Application Security , Fraud Management & Cybercrime , Incident & Breach Response

Sneaky New Magecart Malware Hides in Cron Jobs

CronRAT Hides in Nonexistent Days in the Calendar Subsystem of Linux Servers
Sneaky New Magecart Malware Hides in Cron Jobs

A new remote access Trojan that uses a unique stealth technique to help it stay undetected on a victim's infrastructure and conceal a magecart-style malware has been uncovered.

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Dubbed CronRAT, it hides in the Linux calendar subsystem as a task that has a nonexistent date, such as Feb. 31. The malware remains undetected by the security vendor and enables server-side Magecart data theft that bypasses browser-based security solutions, according to researchers at Dutch security firm Sansec.

"This is very concerning, having been discovered just after Black Friday and Cyber Monday, as well as before the upcoming busy Christmas shopping period, where many unsuspecting shoppers will likely move to online shopping due to the new variant of COVID-19, which may result in further restrictions limiting in-person shopping," says Joseph Carson, chief security scientist and advisory CISO at enterprise security firm ThycoticCentrify.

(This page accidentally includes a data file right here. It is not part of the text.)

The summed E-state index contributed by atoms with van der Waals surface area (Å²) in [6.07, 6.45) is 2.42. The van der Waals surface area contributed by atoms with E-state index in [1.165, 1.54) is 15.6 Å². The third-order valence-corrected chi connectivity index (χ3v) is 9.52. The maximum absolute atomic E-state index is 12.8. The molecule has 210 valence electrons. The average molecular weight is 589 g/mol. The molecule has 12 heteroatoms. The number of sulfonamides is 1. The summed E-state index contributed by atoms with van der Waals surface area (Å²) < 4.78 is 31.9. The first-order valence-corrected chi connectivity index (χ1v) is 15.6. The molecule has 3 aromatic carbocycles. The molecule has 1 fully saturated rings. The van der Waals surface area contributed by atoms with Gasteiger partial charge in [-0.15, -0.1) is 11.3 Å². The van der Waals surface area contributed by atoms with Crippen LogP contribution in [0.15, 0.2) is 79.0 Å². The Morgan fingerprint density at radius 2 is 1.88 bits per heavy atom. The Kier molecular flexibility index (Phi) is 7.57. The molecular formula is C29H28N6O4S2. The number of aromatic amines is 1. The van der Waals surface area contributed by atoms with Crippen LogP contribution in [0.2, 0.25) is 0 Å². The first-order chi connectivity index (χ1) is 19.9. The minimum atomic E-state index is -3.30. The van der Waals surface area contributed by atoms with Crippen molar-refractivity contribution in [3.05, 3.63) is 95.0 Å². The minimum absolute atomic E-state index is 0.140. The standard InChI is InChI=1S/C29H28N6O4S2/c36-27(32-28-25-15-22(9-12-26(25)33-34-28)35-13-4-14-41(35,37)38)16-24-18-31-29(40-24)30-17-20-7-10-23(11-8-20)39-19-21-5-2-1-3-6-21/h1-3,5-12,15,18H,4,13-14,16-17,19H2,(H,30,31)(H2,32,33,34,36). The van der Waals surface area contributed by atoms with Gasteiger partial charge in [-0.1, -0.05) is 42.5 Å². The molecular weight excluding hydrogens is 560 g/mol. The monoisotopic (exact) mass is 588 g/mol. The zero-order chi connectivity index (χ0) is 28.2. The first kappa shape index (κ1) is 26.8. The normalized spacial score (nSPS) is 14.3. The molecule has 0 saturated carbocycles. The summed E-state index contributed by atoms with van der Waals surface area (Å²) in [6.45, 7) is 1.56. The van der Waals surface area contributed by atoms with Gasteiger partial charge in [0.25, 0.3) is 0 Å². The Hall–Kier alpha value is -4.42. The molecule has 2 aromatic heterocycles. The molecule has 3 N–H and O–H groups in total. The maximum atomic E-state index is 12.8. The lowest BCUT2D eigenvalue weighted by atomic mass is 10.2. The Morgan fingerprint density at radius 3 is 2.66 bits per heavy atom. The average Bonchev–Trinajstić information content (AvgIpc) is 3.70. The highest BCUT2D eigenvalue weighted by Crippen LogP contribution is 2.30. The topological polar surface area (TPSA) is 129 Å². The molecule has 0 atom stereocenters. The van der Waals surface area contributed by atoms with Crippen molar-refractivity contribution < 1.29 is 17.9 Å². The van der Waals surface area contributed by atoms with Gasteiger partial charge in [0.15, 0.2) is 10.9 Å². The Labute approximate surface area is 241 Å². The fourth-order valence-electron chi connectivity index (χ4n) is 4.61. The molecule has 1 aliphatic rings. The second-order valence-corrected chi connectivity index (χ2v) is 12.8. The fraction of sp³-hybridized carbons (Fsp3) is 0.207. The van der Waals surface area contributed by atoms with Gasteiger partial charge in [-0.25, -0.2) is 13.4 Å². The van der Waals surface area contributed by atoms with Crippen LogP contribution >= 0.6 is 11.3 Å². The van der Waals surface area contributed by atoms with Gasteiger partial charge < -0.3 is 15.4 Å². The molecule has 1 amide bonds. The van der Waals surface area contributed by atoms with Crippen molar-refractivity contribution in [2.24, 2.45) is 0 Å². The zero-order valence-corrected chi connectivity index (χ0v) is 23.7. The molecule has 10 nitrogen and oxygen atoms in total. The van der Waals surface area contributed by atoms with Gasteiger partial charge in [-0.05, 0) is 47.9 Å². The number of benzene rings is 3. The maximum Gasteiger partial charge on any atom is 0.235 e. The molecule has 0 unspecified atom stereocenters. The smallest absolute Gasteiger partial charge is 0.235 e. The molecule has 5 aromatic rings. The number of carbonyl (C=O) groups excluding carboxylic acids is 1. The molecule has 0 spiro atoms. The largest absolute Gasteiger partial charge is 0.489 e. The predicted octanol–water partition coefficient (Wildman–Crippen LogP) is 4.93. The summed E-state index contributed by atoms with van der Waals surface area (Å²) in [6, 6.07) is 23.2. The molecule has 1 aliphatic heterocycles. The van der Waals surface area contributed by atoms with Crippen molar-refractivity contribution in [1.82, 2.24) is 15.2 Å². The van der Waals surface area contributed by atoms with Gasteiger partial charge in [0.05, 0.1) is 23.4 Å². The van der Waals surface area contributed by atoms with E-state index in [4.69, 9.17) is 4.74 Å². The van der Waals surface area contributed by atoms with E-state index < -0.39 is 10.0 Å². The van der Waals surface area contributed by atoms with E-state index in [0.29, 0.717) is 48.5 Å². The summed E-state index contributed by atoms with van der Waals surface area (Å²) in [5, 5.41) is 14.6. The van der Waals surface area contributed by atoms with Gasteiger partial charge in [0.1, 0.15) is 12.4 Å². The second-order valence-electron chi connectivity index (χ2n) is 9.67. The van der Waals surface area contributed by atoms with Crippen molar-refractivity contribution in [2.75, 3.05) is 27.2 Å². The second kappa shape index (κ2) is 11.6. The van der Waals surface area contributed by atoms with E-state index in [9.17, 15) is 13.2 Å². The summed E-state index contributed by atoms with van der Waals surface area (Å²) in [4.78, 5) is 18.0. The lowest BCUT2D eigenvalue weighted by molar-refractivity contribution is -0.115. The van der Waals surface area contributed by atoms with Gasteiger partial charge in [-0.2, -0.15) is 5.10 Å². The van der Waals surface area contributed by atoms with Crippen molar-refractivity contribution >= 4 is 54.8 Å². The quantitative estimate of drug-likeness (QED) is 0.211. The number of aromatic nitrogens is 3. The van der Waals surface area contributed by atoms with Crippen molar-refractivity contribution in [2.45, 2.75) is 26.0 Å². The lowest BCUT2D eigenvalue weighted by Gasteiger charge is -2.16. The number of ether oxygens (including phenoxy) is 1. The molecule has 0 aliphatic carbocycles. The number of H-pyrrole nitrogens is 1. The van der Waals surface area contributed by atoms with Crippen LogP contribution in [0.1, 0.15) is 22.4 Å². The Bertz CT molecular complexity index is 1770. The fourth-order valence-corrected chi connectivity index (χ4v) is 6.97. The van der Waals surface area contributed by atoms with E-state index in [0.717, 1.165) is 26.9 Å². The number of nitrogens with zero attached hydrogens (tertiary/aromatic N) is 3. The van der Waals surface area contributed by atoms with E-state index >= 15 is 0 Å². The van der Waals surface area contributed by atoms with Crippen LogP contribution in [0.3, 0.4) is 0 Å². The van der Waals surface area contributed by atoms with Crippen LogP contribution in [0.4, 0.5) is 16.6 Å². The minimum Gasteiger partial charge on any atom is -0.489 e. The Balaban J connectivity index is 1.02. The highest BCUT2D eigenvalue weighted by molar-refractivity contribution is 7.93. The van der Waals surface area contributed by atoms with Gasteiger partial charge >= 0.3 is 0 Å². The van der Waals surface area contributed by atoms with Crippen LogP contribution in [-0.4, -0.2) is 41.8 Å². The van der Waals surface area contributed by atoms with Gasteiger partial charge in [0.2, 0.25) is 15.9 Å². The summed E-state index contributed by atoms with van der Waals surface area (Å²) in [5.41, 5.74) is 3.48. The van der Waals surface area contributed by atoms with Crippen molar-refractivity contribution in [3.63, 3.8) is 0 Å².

So far, Sansec has not directly tied this recently uncovered RAT to one particular Magecart group. And while it’s not clear who exactly is behind this malware, the report notes that its operators have created an unusual and sophisticated threat that is packed with never-before-seen stealth techniques.

Previously reported Magecart-style attacks describe a malicious skimming script injected into payment checkout pages, with credit card and personal information skimmed off and sent to a remote server, according to analysis by Trend Micro.

"This newly discovered malware uses a server-side magecart that skims credit cards, so the motive here is financial theft using stolen credit cards. The cybercriminals are targeting online retailers, and their victims will be the unsuspecting shoppers looking to get a good deal online. However, such good deals could likely turn into expensive, hidden charges," Carson says.

Technical Analysis

"CronRAT’s main feat is hiding in the calendar subsystem of Linux servers - or "cron" - on a nonexistent day. This way, it will not attract attention from server administrators. And many security products do not scan the Linux cron system," the researchers note. "CronRAT facilitates persistent control over an eCommerce server."

A cron job is used to set up and maintain software environments, which use cron to schedule jobs to run periodically at fixed times, dates or intervals.